On January 9, 2008 the FDA announced that it was sending warning letters to seven pharmacies regarding so called “bio-identical hormone replacement therapy,” “bio-identical hormones” or BHRT.
Press Release, January 23, 2008 — The FDA announced that it was sending warning letters to seven pharmacies regarding so called “bio-identical hormone replacement therapy,” “bio-identical hormones” or BHRT. The FDA warned that certain claims made about the safety and effectiveness of these products are considered false and misleading by the agency because they are not supported by medical evidence, a violation of federal law. Pharmacies which do not address the violations in the warning letters will face injunctions and seizure of the drugs.
The term BHRT is used by some to imply that those products are “natural” or “identical to the hormones made by the body” and therefore “safer and more effective” than FDA-approved preparations.
The FDA expressed concern regarding statements that these preparations can “prevent Alzheimer’s Disease” and prevent or treat stroke and various forms of cancer that are not supported by scientific evidence, a concern shared by AACE.
The FDA expresses particular concern about one of the common components of BHT, estriol. “No drug product containing estriol has been approved by FDA and the safety and effectiveness of estriol is unknown.”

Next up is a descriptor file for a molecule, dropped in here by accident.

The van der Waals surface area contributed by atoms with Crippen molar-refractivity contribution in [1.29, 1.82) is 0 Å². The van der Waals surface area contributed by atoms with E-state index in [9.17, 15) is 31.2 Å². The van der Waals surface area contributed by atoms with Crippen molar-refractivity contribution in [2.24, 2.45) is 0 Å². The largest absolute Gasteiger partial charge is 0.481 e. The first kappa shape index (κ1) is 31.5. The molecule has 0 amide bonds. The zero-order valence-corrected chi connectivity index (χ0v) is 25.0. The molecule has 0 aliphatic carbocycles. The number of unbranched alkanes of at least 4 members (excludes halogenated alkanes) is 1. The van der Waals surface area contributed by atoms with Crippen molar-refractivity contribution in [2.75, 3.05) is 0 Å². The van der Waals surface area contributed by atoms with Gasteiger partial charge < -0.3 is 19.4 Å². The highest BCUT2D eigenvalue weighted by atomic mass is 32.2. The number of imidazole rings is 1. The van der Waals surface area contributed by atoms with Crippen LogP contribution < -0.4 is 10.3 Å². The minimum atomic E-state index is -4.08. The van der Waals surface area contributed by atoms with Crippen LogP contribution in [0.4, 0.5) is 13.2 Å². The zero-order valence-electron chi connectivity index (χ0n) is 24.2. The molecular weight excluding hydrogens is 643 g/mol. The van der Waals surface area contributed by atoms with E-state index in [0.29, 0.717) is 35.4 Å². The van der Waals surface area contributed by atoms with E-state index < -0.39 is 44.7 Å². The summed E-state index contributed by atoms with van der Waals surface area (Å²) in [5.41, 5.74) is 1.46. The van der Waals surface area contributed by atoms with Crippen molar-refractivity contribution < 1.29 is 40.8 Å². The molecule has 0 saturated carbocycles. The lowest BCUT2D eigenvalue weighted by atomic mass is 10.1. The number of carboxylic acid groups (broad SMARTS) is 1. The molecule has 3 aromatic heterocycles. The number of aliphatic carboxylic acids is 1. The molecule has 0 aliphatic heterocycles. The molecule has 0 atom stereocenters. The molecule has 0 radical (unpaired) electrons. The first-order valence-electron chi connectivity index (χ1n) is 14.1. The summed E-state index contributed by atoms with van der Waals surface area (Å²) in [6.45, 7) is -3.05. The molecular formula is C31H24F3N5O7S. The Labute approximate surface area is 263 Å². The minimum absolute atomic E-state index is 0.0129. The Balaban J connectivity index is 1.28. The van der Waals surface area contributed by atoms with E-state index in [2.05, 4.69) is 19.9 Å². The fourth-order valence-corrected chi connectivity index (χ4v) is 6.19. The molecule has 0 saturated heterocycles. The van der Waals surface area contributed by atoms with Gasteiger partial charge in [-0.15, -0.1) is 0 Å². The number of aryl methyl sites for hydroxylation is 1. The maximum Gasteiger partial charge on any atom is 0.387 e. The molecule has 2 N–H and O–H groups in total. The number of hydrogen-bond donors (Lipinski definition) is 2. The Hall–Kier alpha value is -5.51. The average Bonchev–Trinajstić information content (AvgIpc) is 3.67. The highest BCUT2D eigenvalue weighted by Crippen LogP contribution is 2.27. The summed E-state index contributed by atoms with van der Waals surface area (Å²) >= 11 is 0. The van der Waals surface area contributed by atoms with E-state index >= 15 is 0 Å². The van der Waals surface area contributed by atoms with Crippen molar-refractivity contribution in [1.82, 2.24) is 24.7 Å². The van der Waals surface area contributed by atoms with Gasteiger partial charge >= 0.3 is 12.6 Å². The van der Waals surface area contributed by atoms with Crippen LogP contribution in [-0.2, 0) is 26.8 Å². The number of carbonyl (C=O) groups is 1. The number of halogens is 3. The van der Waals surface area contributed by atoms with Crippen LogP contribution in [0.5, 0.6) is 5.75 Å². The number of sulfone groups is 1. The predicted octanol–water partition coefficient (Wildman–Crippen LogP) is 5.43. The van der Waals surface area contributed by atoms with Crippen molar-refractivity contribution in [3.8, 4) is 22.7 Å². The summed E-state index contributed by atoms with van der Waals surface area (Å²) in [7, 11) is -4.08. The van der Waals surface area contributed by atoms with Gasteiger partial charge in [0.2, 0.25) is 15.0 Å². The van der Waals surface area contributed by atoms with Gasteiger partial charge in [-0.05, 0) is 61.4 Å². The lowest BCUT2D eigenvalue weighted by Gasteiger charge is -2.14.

AACE President Dr. Richard Hellman said the Association fully supports this action by the FDA. Unfounded claims may mislead consumers and health care professionals. The FDA is encouraging patients to use FDA-approved drugs for menopause related complaints whenever possible, instead of relying on formulations that are not reviewed by the agency for safety and effectiveness.
This FDA action signals a clear change in the attitude toward the issue of BHRT by this governmental oversight agency. AACE believes that additional initiatives regarding BHRT are necessary to help protect the health and safety of the public, Hellman said. This should be approached with utmost diligence and objectivity. The issue of public safety should always be balanced with the individual freedom to make informed personal choices, Hellman said. Obviously, such informed personal decisions should be based upon objective information from peer reviewed and published scientific studies.
AACE recommends that patients taking these products consult their physicians to discuss this issue. If further information is required, expert endocrinologists may be found here.
AACE is a professional medical organization with nearly 6,000 members in the United States and 85 other countries. Founded in 1991, AACE is dedicated to the optimal care of patients with endocrine problems. AACE Clinical Endocrinologists advanced, specialized training enable them to be experts in the care of endocrine disease, such as diabetes, thyroid disorders, growth hormone deficiency, osteoporosis, cholesterol disorders, hypertension and obesity. For further information about AACE visit www.aace.com.